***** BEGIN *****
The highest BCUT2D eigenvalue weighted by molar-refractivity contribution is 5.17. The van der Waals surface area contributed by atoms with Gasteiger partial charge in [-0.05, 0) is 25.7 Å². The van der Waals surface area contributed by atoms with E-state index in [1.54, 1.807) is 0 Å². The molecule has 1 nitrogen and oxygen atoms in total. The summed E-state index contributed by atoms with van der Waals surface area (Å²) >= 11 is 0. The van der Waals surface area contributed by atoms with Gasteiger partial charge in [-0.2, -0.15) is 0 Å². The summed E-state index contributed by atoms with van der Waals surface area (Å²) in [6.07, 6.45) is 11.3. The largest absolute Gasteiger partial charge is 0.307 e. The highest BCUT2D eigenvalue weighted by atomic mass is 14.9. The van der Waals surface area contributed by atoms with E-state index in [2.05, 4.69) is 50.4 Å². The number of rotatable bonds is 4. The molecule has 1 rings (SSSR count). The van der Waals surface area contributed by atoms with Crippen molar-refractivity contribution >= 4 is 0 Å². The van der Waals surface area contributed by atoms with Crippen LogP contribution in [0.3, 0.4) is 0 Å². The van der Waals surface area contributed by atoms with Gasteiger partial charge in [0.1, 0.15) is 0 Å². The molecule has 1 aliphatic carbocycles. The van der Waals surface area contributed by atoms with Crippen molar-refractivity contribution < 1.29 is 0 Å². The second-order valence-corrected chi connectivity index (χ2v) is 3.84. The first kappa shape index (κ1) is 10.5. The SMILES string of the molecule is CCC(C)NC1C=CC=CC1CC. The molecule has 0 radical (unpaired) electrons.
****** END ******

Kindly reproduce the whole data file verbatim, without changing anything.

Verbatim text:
The highest BCUT2D eigenvalue weighted by molar-refractivity contribution is 5.17. The van der Waals surface area contributed by atoms with Gasteiger partial charge in [-0.05, 0) is 25.7 Å². The van der Waals surface area contributed by atoms with E-state index in [1.54, 1.807) is 0 Å². The molecule has 1 nitrogen and oxygen atoms in total. The summed E-state index contributed by atoms with van der Waals surface area (Å²) >= 11 is 0. The van der Waals surface area contributed by atoms with Gasteiger partial charge in [-0.2, -0.15) is 0 Å². The summed E-state index contributed by atoms with van der Waals surface area (Å²) in [6.07, 6.45) is 11.3. The largest absolute Gasteiger partial charge is 0.307 e. The highest BCUT2D eigenvalue weighted by atomic mass is 14.9. The van der Waals surface area contributed by atoms with E-state index in [2.05, 4.69) is 50.4 Å². The number of rotatable bonds is 4. The molecule has 1 rings (SSSR count). The van der Waals surface area contributed by atoms with Crippen molar-refractivity contribution >= 4 is 0 Å². The van der Waals surface area contributed by atoms with Crippen LogP contribution in [0.3, 0.4) is 0 Å². The van der Waals surface area contributed by atoms with Gasteiger partial charge in [0.1, 0.15) is 0 Å². The molecule has 1 aliphatic carbocycles. The van der Waals surface area contributed by atoms with Crippen molar-refractivity contribution < 1.29 is 0 Å². The second-order valence-corrected chi connectivity index (χ2v) is 3.84. The first kappa shape index (κ1) is 10.5. The SMILES string of the molecule is CCC(C)NC1C=CC=CC1CC. The molecule has 0 radical (unpaired) electrons.